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A SAUGHALL FATALITY.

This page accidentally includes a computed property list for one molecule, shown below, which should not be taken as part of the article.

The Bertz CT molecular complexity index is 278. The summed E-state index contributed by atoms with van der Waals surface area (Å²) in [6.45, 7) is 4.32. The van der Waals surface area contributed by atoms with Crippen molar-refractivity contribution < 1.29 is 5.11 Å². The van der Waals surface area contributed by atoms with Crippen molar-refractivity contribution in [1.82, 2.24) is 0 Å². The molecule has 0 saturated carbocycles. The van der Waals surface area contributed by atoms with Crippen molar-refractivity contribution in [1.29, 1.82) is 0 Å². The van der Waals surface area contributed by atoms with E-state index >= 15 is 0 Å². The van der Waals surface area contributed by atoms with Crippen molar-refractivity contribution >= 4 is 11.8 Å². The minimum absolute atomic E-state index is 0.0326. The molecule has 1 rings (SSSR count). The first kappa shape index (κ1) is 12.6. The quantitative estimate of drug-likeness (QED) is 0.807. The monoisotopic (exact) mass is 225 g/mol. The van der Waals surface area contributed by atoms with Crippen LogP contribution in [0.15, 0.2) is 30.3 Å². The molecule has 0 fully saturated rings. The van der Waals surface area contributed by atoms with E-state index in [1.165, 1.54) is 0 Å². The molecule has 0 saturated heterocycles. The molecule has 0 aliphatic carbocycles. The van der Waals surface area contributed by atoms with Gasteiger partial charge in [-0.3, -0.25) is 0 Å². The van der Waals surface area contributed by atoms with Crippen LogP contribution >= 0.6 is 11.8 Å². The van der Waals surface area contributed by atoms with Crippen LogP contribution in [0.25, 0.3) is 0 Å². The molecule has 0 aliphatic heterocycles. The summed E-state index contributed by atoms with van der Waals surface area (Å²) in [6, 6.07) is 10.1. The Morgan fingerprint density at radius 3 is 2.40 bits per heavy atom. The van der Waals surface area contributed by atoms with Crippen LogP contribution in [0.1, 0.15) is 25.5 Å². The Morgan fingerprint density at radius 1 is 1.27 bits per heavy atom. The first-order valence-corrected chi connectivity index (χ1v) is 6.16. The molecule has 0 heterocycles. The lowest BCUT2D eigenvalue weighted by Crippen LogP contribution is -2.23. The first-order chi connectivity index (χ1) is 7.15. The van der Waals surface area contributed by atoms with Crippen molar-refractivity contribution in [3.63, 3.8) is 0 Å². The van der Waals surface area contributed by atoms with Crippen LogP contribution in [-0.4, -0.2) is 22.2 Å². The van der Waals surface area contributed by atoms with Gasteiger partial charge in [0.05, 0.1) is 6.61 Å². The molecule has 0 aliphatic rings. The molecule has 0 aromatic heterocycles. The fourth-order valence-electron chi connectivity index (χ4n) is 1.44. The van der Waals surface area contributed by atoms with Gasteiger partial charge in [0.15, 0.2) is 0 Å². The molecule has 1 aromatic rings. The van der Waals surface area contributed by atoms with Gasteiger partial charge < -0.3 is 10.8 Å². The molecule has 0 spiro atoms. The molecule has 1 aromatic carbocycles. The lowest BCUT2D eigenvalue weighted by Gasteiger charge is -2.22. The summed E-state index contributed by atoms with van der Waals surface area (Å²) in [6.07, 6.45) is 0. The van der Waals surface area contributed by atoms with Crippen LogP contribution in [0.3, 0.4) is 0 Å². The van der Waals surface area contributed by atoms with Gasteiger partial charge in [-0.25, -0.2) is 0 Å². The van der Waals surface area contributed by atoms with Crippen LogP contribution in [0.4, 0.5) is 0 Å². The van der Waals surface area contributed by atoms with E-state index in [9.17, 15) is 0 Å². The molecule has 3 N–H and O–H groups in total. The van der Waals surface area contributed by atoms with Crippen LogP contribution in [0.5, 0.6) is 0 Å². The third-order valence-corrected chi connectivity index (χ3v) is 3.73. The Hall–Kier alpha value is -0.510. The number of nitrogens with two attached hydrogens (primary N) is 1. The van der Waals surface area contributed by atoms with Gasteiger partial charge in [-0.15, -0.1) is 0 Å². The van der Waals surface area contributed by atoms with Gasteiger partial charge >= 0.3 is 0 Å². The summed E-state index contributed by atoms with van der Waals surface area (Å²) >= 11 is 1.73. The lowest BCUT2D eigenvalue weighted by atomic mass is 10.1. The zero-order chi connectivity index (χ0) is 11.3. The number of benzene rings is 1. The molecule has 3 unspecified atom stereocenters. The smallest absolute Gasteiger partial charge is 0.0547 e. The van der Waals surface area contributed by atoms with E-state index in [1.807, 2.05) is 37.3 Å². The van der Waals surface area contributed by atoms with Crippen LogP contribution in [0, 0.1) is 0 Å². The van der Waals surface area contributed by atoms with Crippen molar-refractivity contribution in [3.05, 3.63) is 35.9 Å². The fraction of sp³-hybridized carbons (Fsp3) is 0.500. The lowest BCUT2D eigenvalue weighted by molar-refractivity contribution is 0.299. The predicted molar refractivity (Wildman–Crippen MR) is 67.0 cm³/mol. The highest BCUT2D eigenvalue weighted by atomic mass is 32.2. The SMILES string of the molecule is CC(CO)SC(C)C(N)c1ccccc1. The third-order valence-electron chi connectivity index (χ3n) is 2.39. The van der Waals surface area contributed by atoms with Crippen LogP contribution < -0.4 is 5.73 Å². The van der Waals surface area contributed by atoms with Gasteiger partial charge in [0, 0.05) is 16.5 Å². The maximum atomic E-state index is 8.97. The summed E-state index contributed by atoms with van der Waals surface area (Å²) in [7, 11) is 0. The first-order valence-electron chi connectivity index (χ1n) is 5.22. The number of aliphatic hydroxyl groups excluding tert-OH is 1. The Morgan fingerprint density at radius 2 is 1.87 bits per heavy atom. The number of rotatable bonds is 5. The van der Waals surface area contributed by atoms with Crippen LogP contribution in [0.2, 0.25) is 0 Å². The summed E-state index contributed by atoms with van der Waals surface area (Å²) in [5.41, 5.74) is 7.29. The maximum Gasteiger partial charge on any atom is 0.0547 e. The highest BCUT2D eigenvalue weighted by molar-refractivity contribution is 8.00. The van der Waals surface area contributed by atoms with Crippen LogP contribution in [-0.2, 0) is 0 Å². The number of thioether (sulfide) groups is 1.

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A SAUGHALL FATALITY. ▼ CHILD'S SAD DEATH Early on Friday evening a child named Jas. Henry Robins, one year and ten montlvs old, eon of Mr. and Mrs. Henry Robins, residing at Bo I d -sq u a rft. Saughall, was iiin over in Saughall village by a miik float belonging to Mr. Til- ston, farmer The wheel passed over the body and neck of the unfortuuabo child, and it was at orioe seen that the child was in a critical oonditiou. Dr. Pany was sent for, but despite his efforts the patient died the same evening. CORONER AND A JUROR Mr. T. Moore Dutton, deputy coroner for West Cheshire, opened an inqiwst at Saughall on Monday. The Coroner said he proposed to adjourn the inquest after formally opening it, because theie w-oro ocrtain inquiries which lie thought should be made seganding tho c iron instances of the child's death. The polioe report was to the effect that, on Friday evening a boy named Joseph Allman. aged 12, was sail with a milk c-art by Mr. Joseph Tilston to Saughall Station with a can of milk. When he was passing t-h rough the village another hoy attempted to board the float, and the lad, who was driving, was endeavouring to get, rid of liitn by kicking at him, and not looking whN he was going, with the re3u:t. that tho child, who was in the road. was run over. "Possibly the inquiry would cl-velop into a serious one; it depended on the view the jury took of th? evidence. Tho Foreman: Do you think then will bo any move evidence? It looks to me to be a simple case. The Coroner: Tbsre may or may not. be. I will have to put. several points of law to you which I don't want to open to you to-day. Possibly there might be questions of legal l'e- sponsibility for the death of the child outside the question of the driver, so that I don't wish to go into that. Tho Foreman: The facts seem to me very simple. The Coroner: Well, I am afraid you will have to allow me to be the judgo of how thfe) inquest is to be conducted. I wish to meet you in every way I can, but I don't feel I should be acting rightly as coroner if we dis- posed of the raise to-day. and I propewe to adjourn it to another day. and with ix>gar<l to that, I will meot you gentleman all I can. lire Foreman Well, it is a very busy time- just now, you know, for country psoplc and farmers. The Coroner: That is why I wa.nt to nwt your convenience. The Foreman: It rneaas a lot of ns being brought here again another day. A Juror: How would Sunday do? Couldn't we hold it then? The Coioner: Sunday is a dies non in law. How would six o'clock next Monday do? A Juror: Six in the morning. (Laughter.) I'm sure it would suit, very well. The Coroner: I would liko to try to oblige you by coming at six o'clock in tlio morning, but you see I live at Tattenliall. (Laughter.) It was ultimately agreed to adjourn until six o'olock next) Monday evening. Mis. Harriet Ann Robinfi. mother of the deceased, gave formal evidence. She stated t.hat the child It the house at five minutes past seven on Friday evening. Six; heard a noise and ran out, and was told the child had been run over by a milk float. The child was brought home at 7.15. He was (hen alive. a.nd was attended by Dr. Parry, of Chester, but he died at 8.45 p. m Tho inquiry was then adjourned.

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